Portal:Internet
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Portal:Internet


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The Internet (portmanteau of interconnected network) is the global system of interconnected computer networks that uses the Internet protocol suite (TCP/IP) to link devices worldwide. It is a network of networks that consists of private, public, academic, business, and government networks of local to global scope, linked by a broad array of electronic, wireless, and optical networking technologies. The Internet carries a vast range of information resources and services, such as the inter-linked hypertext documents and applications of the World Wide Web (WWW), electronic mail, telephony, and file sharing.

The origins of the Internet date back to the development of packet switching and research commissioned by the United States Department of Defense in the 1960s to enable time-sharing of mainframe computers. The primary precursor network, the ARPANET, initially served as a backbone for interconnection of regional academic and military networks in the 1970s. The funding of the National Science Foundation Network as a new backbone in the 1980s, as well as private funding for other commercial extensions, led to worldwide participation in the development of new networking technologies, and the merger of many networks. The linking of commercial networks and enterprises by the early 1990s marked the beginning of the transition to the modern Internet, and generated a sustained exponential growth as generations of institutional, personal, and mobile computers were connected to the network. Although the Internet was widely used by academia in the 1980s, commercialization incorporated its services and technologies into virtually every aspect of modern life.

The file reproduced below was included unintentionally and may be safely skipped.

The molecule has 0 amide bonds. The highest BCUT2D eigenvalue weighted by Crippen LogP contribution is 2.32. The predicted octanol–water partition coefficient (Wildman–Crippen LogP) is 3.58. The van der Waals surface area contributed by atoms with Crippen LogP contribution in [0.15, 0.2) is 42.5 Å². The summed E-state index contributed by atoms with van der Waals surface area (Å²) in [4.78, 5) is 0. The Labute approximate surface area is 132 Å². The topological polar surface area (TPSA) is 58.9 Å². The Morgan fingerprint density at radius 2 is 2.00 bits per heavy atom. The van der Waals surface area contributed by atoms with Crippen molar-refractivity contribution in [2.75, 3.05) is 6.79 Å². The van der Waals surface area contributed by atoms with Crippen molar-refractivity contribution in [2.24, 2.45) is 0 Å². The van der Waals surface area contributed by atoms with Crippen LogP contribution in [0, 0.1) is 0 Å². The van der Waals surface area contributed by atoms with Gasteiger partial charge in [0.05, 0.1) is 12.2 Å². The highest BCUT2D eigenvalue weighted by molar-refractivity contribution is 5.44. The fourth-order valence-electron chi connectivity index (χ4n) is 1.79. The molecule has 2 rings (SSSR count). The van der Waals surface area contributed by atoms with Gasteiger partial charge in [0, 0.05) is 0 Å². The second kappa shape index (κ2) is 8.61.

Most traditional communication media, including telephony, radio, television, paper mail and newspapers are reshaped, redefined, or even bypassed by the Internet, giving birth to new services such as email, Internet telephony, Internet television, online music, digital newspapers, and video streaming websites. Newspaper, book, and other print publishing are adapting to website technology, or are reshaped into blogging, web feeds and online news aggregators. The Internet has enabled and accelerated new forms of personal interactions through instant messaging, Internet forums, and social networking. Online shopping has grown exponentially both for major retailers and small businesses and entrepreneurs, as it enables firms to extend their "brick and mortar" presence to serve a larger market or even sell goods and services entirely online. Business-to-business and financial services on the Internet affect supply chains across entire industries.

The Internet has no single centralized governance in either technological implementation or policies for access and usage; each constituent network sets its own policies. The overreaching definitions of the two principal name spaces in the Internet, the Internet Protocol address (IP address) space and the Domain Name System (DNS), are directed by a maintainer organization, the Internet Corporation for Assigned Names and Numbers (ICANN). The technical underpinning and standardization of the core protocols is an activity of the Internet Engineering Task Force (IETF), a non-profit organization of loosely affiliated international participants that anyone may associate with by contributing technical expertise. In November 2006, the Internet was included on USA Today's list of New Seven Wonders.